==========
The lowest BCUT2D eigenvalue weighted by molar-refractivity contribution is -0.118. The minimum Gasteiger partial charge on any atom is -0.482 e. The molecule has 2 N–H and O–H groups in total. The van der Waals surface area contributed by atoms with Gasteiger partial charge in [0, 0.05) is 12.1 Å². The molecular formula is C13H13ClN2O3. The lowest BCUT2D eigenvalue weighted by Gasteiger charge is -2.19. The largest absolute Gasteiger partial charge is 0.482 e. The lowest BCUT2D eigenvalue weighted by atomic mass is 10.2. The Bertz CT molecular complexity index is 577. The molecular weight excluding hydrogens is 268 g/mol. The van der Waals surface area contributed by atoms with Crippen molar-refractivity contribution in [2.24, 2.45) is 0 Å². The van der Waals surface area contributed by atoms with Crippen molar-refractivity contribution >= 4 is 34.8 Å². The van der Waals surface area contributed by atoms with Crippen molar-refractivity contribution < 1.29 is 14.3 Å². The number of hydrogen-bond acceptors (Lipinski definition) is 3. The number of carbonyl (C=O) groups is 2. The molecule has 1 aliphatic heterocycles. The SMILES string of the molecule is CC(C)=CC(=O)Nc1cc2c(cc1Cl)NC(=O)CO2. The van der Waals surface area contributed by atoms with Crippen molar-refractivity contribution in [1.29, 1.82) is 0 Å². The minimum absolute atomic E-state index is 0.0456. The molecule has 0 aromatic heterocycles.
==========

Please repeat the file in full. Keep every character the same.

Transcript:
The lowest BCUT2D eigenvalue weighted by molar-refractivity contribution is -0.118. The minimum Gasteiger partial charge on any atom is -0.482 e. The molecule has 2 N–H and O–H groups in total. The van der Waals surface area contributed by atoms with Gasteiger partial charge in [0, 0.05) is 12.1 Å². The molecular formula is C13H13ClN2O3. The lowest BCUT2D eigenvalue weighted by Gasteiger charge is -2.19. The largest absolute Gasteiger partial charge is 0.482 e. The lowest BCUT2D eigenvalue weighted by atomic mass is 10.2. The Bertz CT molecular complexity index is 577. The molecular weight excluding hydrogens is 268 g/mol. The van der Waals surface area contributed by atoms with Crippen molar-refractivity contribution in [2.24, 2.45) is 0 Å². The van der Waals surface area contributed by atoms with Crippen molar-refractivity contribution >= 4 is 34.8 Å². The van der Waals surface area contributed by atoms with Crippen molar-refractivity contribution < 1.29 is 14.3 Å². The number of hydrogen-bond acceptors (Lipinski definition) is 3. The number of carbonyl (C=O) groups is 2. The molecule has 1 aliphatic heterocycles. The SMILES string of the molecule is CC(C)=CC(=O)Nc1cc2c(cc1Cl)NC(=O)CO2. The van der Waals surface area contributed by atoms with Crippen molar-refractivity contribution in [1.29, 1.82) is 0 Å². The minimum absolute atomic E-state index is 0.0456. The molecule has 0 aromatic heterocycles.